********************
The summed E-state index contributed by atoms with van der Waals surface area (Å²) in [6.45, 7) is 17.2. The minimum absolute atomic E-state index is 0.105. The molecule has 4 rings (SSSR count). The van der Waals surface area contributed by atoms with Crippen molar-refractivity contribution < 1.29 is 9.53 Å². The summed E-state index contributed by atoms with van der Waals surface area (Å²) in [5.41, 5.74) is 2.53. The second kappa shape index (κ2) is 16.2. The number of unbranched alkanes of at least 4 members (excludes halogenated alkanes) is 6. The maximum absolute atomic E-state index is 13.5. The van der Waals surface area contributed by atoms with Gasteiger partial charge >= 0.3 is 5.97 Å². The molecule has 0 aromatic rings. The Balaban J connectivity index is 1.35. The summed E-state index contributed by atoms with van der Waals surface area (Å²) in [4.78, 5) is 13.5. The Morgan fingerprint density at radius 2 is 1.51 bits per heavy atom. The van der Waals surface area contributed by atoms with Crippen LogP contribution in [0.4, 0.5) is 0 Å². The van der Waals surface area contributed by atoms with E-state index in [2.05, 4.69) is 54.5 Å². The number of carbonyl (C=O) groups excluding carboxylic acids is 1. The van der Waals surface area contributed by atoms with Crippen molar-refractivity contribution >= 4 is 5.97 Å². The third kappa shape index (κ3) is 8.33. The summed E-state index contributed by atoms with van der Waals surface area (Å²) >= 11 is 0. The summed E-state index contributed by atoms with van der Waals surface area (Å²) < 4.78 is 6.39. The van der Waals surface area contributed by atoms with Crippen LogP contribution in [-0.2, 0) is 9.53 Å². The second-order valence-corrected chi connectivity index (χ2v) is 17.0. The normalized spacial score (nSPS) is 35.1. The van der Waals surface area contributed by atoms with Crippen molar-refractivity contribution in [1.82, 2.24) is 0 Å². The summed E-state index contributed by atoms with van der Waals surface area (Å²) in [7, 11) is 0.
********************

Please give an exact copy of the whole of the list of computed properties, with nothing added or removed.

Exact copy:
The summed E-state index contributed by atoms with van der Waals surface area (Å²) in [6.45, 7) is 17.2. The minimum absolute atomic E-state index is 0.105. The molecule has 4 rings (SSSR count). The van der Waals surface area contributed by atoms with Crippen molar-refractivity contribution < 1.29 is 9.53 Å². The summed E-state index contributed by atoms with van der Waals surface area (Å²) in [5.41, 5.74) is 2.53. The second kappa shape index (κ2) is 16.2. The number of unbranched alkanes of at least 4 members (excludes halogenated alkanes) is 6. The maximum absolute atomic E-state index is 13.5. The van der Waals surface area contributed by atoms with Gasteiger partial charge >= 0.3 is 5.97 Å². The molecule has 0 aromatic rings. The Balaban J connectivity index is 1.35. The summed E-state index contributed by atoms with van der Waals surface area (Å²) in [4.78, 5) is 13.5. The Morgan fingerprint density at radius 2 is 1.51 bits per heavy atom. The van der Waals surface area contributed by atoms with Crippen LogP contribution in [0.4, 0.5) is 0 Å². The van der Waals surface area contributed by atoms with E-state index in [2.05, 4.69) is 54.5 Å². The number of carbonyl (C=O) groups excluding carboxylic acids is 1. The van der Waals surface area contributed by atoms with Crippen molar-refractivity contribution >= 4 is 5.97 Å². The third kappa shape index (κ3) is 8.33. The summed E-state index contributed by atoms with van der Waals surface area (Å²) >= 11 is 0. The summed E-state index contributed by atoms with van der Waals surface area (Å²) < 4.78 is 6.39. The van der Waals surface area contributed by atoms with Crippen LogP contribution in [-0.2, 0) is 9.53 Å². The second-order valence-corrected chi connectivity index (χ2v) is 17.0. The normalized spacial score (nSPS) is 35.1. The van der Waals surface area contributed by atoms with Crippen molar-refractivity contribution in [1.82, 2.24) is 0 Å². The summed E-state index contributed by atoms with van der Waals surface area (Å²) in [7, 11) is 0.